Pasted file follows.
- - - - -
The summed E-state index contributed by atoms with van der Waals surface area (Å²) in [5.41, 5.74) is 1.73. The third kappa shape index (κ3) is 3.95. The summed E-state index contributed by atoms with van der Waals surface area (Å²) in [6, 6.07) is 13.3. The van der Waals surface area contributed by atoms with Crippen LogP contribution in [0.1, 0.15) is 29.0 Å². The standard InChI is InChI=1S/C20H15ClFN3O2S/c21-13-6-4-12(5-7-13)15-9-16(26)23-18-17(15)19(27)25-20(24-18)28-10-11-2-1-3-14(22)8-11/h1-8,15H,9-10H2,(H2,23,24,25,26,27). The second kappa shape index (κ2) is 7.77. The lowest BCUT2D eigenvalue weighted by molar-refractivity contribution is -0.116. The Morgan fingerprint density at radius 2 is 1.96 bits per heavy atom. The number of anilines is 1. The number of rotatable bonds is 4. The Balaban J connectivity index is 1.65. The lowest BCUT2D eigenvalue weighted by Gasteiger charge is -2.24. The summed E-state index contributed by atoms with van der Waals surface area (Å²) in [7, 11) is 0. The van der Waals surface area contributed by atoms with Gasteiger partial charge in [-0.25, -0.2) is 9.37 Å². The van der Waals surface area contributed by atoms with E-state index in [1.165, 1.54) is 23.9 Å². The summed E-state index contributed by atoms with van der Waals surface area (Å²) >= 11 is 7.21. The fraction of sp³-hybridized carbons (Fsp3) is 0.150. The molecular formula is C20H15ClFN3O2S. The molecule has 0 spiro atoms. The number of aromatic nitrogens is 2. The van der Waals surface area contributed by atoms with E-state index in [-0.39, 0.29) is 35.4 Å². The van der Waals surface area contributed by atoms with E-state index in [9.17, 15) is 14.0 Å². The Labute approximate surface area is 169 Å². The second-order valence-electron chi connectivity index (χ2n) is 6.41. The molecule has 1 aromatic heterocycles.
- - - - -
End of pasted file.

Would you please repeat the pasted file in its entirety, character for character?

The summed E-state index contributed by atoms with van der Waals surface area (Å²) in [5.41, 5.74) is 1.73. The third kappa shape index (κ3) is 3.95. The summed E-state index contributed by atoms with van der Waals surface area (Å²) in [6, 6.07) is 13.3. The van der Waals surface area contributed by atoms with Crippen LogP contribution in [0.1, 0.15) is 29.0 Å². The standard InChI is InChI=1S/C20H15ClFN3O2S/c21-13-6-4-12(5-7-13)15-9-16(26)23-18-17(15)19(27)25-20(24-18)28-10-11-2-1-3-14(22)8-11/h1-8,15H,9-10H2,(H2,23,24,25,26,27). The second kappa shape index (κ2) is 7.77. The lowest BCUT2D eigenvalue weighted by molar-refractivity contribution is -0.116. The Morgan fingerprint density at radius 2 is 1.96 bits per heavy atom. The number of anilines is 1. The number of rotatable bonds is 4. The Balaban J connectivity index is 1.65. The lowest BCUT2D eigenvalue weighted by Gasteiger charge is -2.24. The summed E-state index contributed by atoms with van der Waals surface area (Å²) in [7, 11) is 0. The van der Waals surface area contributed by atoms with Gasteiger partial charge in [-0.25, -0.2) is 9.37 Å². The van der Waals surface area contributed by atoms with E-state index in [1.165, 1.54) is 23.9 Å². The summed E-state index contributed by atoms with van der Waals surface area (Å²) >= 11 is 7.21. The fraction of sp³-hybridized carbons (Fsp3) is 0.150. The molecular formula is C20H15ClFN3O2S. The molecule has 0 spiro atoms. The number of aromatic nitrogens is 2. The van der Waals surface area contributed by atoms with E-state index in [-0.39, 0.29) is 35.4 Å². The van der Waals surface area contributed by atoms with E-state index in [9.17, 15) is 14.0 Å². The Labute approximate surface area is 169 Å². The second-order valence-electron chi connectivity index (χ2n) is 6.41. The molecule has 1 aromatic heterocycles.